14. Not to apologize for something that isn’t your fault.

   I’m really, really bad at this one. Since I was a child, I’d sometimes apologize for things that wasn’t my fault so other people would stop fighting. I saw apologies as a quick way to diffuse tense situations. But that’s not what an apology is supposed to be. At other times, I don’t want to apologize because I’m stubborn and am sorry that I have upset someone but still stand by what I said/did. It’s all about finding the middle ground.  

15. Why they say life begins at thirty.

   Because it takes that long to find yourself and learn to love yourself. That’s part of the journey of life. I can’t wait.

No One Goes A’Courting Anymore: Courtship Aggression, Violence, and the Death of Romance in Our Generation’s Search for a Mate

Published August 5, 2012 by Tabby

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Don’t worry, this won’t be a blog about where has Prince Charming gone, whining about the shock that life isn’t exactly like romance movies. This is a blog written by a woman who would rather watch alien movies than “chick flicks” because aliens are more believable for me. I’m also not a complete cynic. I do believe in love, just that it’s never as clean and perfect as the movies make it seem. This is about living as a twenty-something at a time when the eras of courting have been forgotten. Instead, we’ve regressed a few evolutionary steps to the cavemen times. In addition to my observations of the disturbing, but admittedly amusing, quest for a mate, I’ve also noticed the aggression and violence that has accompanied it, which can’t all be blamed on this caveman era.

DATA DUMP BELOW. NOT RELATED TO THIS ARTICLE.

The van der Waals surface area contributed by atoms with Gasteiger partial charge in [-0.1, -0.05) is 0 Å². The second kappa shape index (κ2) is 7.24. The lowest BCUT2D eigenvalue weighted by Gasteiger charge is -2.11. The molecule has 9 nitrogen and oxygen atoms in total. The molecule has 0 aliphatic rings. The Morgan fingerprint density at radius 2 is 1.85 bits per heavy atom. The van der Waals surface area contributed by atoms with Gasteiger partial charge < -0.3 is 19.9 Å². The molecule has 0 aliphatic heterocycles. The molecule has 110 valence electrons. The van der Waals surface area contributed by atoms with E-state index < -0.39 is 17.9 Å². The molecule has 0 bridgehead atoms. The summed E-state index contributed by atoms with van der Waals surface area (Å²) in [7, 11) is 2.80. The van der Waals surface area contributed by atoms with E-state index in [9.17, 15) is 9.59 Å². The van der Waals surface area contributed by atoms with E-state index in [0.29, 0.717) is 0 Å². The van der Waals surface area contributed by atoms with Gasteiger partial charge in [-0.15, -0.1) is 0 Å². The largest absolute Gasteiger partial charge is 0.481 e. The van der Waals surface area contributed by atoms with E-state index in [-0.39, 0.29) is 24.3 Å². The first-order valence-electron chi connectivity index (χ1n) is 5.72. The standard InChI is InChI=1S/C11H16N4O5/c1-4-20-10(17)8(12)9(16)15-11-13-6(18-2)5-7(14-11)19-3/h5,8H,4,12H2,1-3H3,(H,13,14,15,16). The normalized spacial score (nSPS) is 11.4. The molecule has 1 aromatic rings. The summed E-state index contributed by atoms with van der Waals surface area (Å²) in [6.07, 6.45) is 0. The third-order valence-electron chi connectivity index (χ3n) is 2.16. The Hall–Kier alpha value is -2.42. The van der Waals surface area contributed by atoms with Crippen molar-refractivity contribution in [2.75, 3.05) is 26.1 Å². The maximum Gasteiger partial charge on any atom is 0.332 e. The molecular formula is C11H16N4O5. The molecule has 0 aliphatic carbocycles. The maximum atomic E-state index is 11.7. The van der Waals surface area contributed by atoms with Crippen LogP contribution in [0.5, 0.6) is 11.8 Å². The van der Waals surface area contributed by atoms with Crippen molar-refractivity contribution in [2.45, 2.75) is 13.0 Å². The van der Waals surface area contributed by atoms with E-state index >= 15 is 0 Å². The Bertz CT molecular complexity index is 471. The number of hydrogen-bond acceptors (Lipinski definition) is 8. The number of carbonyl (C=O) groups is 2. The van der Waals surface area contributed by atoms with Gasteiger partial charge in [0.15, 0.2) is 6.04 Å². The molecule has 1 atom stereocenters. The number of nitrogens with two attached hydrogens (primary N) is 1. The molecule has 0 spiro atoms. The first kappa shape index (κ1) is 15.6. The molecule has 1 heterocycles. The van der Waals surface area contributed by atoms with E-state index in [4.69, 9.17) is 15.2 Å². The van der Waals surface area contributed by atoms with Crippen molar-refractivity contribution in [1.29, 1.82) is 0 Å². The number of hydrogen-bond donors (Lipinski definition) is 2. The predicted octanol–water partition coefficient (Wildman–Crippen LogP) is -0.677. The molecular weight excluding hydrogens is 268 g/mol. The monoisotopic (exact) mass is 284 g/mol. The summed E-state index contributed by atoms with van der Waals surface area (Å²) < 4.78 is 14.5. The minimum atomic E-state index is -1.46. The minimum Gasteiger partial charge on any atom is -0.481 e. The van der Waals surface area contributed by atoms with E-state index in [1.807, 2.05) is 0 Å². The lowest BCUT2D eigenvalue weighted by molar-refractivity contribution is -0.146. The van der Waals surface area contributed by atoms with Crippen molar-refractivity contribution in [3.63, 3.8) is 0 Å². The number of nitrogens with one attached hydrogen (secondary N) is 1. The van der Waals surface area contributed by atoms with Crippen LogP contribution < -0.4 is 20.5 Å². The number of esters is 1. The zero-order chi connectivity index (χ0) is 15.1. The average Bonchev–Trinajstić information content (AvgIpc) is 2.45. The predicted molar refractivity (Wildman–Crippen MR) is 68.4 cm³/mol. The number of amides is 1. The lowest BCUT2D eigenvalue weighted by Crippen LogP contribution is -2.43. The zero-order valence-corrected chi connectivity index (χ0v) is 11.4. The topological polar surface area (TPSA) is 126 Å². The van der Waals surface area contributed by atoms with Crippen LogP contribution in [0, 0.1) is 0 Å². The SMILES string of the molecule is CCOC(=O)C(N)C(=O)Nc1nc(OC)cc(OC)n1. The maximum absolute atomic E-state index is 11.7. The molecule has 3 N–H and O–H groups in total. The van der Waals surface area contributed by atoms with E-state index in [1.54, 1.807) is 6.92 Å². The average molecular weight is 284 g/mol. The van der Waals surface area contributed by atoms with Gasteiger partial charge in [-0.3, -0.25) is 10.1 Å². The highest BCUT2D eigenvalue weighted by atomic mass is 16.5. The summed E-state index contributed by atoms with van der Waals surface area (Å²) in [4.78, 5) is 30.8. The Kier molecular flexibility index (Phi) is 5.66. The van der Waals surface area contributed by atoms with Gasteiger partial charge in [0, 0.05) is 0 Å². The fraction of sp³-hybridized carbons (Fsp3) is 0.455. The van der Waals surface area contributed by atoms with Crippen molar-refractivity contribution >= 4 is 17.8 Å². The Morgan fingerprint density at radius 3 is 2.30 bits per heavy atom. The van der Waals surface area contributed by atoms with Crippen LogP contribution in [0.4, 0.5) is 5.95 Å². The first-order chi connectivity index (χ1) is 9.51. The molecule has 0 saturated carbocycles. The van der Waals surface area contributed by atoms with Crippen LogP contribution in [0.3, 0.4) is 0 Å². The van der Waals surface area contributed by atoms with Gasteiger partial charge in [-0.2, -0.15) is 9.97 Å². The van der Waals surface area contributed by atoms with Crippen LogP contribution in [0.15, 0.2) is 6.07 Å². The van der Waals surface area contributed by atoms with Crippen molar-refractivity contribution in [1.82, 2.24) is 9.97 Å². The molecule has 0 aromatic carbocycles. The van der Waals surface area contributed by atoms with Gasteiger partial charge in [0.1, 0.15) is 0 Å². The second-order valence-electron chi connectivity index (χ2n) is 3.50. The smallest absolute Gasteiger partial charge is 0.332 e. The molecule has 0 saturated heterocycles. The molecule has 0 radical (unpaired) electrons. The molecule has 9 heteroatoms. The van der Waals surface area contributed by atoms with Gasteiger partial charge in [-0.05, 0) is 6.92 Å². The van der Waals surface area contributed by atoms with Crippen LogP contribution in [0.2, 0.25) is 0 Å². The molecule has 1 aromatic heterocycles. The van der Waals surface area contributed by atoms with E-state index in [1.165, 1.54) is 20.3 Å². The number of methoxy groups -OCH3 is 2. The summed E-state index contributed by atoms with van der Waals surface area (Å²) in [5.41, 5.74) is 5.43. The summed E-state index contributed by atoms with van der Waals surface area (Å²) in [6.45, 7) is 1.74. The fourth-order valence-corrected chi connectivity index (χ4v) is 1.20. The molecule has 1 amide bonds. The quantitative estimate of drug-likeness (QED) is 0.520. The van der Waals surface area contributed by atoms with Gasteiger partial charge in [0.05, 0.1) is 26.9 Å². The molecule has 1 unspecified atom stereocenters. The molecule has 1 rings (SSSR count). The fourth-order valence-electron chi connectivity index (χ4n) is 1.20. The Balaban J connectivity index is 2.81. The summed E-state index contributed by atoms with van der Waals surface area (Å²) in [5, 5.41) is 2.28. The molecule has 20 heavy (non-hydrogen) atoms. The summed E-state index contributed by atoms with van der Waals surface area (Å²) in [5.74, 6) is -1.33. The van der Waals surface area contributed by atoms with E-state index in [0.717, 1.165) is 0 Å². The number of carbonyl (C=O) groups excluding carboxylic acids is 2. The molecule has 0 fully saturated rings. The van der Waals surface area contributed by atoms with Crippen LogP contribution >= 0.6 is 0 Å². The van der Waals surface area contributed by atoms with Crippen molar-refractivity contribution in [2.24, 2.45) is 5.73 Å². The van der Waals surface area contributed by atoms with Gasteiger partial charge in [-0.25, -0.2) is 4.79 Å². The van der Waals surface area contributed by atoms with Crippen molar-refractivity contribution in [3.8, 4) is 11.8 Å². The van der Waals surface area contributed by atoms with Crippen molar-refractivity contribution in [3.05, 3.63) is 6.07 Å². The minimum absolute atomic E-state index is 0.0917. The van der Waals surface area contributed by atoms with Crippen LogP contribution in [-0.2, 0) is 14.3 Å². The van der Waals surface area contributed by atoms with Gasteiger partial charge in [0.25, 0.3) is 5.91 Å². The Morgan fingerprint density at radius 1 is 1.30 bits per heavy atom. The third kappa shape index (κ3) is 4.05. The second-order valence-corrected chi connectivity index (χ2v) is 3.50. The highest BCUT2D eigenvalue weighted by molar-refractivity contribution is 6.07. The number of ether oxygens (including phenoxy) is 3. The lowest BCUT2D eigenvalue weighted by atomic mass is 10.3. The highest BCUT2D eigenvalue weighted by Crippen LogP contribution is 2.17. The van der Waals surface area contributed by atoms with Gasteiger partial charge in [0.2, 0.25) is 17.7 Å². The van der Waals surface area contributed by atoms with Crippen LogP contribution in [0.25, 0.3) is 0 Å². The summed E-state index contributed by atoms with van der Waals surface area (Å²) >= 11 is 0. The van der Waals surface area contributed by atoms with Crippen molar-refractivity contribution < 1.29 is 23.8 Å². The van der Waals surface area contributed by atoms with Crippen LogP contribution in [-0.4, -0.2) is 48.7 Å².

In times before (but after the idea of love in marriage), to find a potential relationship, men would ask for a lady’s company and spend initial time just talking (under the supervision of parents, historically). After both had become comfortable with the other, they would then progress the relationship, which if positive would often result in marriage.

Next, instead of visiting within the confines and supervision of a parent’s home, people went on dates. These dates would involve going to the movies, having dinner, or perhaps doing a fun activity together like hiking or miniature golf. After however many dates, the relationship would progress in seriousness, resulting in breakups to find better-suited people or marriage.